Todd Akin On 'Legitimate Rape' Comments: 'Of Course' I Regret Them (VIDEO)

Nearly six months removed from a failed U.S. Senate run, former Rep. Todd Akin (R-Mo.) is expressing remorse for his controversial "legitimate rape" comments.

In an interview with KSDK-TV aired Thursday night, Akin was asked whether he regretted making those statements.

"Of course," Akin replied. "Of course you regret it. You think what it would have been like if I hadn't done that."

"I've relived that moment many, many times," he said.

Incumbent Sen. Claire McCaskill (D-Mo.) handily defeated Akin by more than 15 percentage points in their November 2012 race. One contributing factor to his demise was the infamous Aug. 19, 2012 KTVI-TV interview, where he claimed that victims of "legitimate rape" rarely get pregnant.

"From what I understand from doctors, that's really rare," Akin said. "If it's a legitimate rape, the female body has ways to try to shut that whole thing down. But let's assume maybe that didn't work or something. I think there should be some punishment, but the punishment ought to be on the rapist."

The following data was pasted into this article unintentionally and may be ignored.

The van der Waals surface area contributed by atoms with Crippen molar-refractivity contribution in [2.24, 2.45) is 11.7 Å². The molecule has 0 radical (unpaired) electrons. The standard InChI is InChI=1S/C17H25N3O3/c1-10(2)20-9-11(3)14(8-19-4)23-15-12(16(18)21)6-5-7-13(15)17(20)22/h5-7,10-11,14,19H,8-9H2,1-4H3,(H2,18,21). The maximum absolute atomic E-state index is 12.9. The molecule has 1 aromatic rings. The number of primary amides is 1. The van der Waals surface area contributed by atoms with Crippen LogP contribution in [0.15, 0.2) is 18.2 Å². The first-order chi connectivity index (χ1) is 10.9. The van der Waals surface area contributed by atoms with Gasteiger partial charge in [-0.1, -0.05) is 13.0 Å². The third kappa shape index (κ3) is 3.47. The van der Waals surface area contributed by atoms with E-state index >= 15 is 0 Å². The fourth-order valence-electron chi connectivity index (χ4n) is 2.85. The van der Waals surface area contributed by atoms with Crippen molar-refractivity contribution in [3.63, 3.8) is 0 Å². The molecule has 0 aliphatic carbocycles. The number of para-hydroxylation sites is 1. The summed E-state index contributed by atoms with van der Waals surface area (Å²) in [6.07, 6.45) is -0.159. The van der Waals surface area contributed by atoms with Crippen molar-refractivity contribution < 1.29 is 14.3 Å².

Immediate backlash ensued, with Republicans urging Akin to drop out of the Senate race. But he chose to stay in, vowing in an Aug. 21 radio interview that he was around "for the long haul."

"I misspoke one word in one sentence on one day, and all of a sudden, overnight, everybody decides, 'Well, Akin can't possibly win,'" he said in a separate interview hosted by Republican presidential candidate Mike Huckabee, the Associated Press reported. "Well, I don't agree with that."

Akin reflected on that element of the campaign Thursday night as well, detailing the pressure that was coming from both the party and the people. In the end, he stuck with the latter.

"There was a very, very strong grassroots element saying don't you give in to those party bosses," Akin told KSDK. "You stay in there and you keep fighting."

Akin's fighting spirit could result in a political return someday. He is not ruling "anything out," adding Thursday that any future decisions would depend "on the circumstances."

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